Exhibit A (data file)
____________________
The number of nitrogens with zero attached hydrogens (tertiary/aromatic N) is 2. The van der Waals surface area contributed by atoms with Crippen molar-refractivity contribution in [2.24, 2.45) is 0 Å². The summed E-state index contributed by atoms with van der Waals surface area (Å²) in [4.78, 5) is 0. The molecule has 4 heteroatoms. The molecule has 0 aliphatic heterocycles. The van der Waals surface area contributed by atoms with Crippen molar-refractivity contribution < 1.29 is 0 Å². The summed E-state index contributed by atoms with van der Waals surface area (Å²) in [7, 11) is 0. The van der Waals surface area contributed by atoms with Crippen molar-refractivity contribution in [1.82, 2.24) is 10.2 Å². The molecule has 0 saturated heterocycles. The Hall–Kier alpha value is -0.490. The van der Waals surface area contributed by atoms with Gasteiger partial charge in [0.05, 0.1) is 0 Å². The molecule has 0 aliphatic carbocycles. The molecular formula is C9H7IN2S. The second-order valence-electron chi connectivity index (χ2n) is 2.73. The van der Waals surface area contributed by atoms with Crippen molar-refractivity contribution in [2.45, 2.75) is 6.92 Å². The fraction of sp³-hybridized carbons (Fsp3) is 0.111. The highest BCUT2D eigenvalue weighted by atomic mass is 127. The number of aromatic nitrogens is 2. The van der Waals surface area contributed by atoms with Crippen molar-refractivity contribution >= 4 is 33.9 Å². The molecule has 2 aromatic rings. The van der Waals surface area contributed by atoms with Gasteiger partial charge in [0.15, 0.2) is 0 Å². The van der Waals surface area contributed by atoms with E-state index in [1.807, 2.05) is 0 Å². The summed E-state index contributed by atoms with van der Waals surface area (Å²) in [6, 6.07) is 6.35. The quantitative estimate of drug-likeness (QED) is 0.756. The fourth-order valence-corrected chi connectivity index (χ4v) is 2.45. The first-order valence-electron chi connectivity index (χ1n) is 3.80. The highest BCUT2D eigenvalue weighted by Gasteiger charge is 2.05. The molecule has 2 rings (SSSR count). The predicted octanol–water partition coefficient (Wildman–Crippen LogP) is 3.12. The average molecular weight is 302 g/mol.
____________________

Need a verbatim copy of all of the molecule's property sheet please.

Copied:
The number of nitrogens with zero attached hydrogens (tertiary/aromatic N) is 2. The van der Waals surface area contributed by atoms with Crippen molar-refractivity contribution in [2.24, 2.45) is 0 Å². The summed E-state index contributed by atoms with van der Waals surface area (Å²) in [4.78, 5) is 0. The molecule has 4 heteroatoms. The molecule has 0 aliphatic heterocycles. The van der Waals surface area contributed by atoms with Crippen molar-refractivity contribution < 1.29 is 0 Å². The summed E-state index contributed by atoms with van der Waals surface area (Å²) in [7, 11) is 0. The van der Waals surface area contributed by atoms with Crippen molar-refractivity contribution in [1.82, 2.24) is 10.2 Å². The molecule has 0 saturated heterocycles. The Hall–Kier alpha value is -0.490. The van der Waals surface area contributed by atoms with Gasteiger partial charge in [0.05, 0.1) is 0 Å². The molecule has 0 aliphatic carbocycles. The molecular formula is C9H7IN2S. The second-order valence-electron chi connectivity index (χ2n) is 2.73. The van der Waals surface area contributed by atoms with Crippen molar-refractivity contribution in [2.45, 2.75) is 6.92 Å². The fraction of sp³-hybridized carbons (Fsp3) is 0.111. The highest BCUT2D eigenvalue weighted by atomic mass is 127. The number of aromatic nitrogens is 2. The van der Waals surface area contributed by atoms with Crippen molar-refractivity contribution >= 4 is 33.9 Å². The molecule has 2 aromatic rings. The van der Waals surface area contributed by atoms with Gasteiger partial charge in [0.15, 0.2) is 0 Å². The van der Waals surface area contributed by atoms with E-state index in [1.807, 2.05) is 0 Å². The summed E-state index contributed by atoms with van der Waals surface area (Å²) in [6, 6.07) is 6.35. The quantitative estimate of drug-likeness (QED) is 0.756. The fourth-order valence-corrected chi connectivity index (χ4v) is 2.45. The first-order valence-electron chi connectivity index (χ1n) is 3.80. The highest BCUT2D eigenvalue weighted by Gasteiger charge is 2.05. The molecule has 2 rings (SSSR count). The predicted octanol–water partition coefficient (Wildman–Crippen LogP) is 3.12. The average molecular weight is 302 g/mol.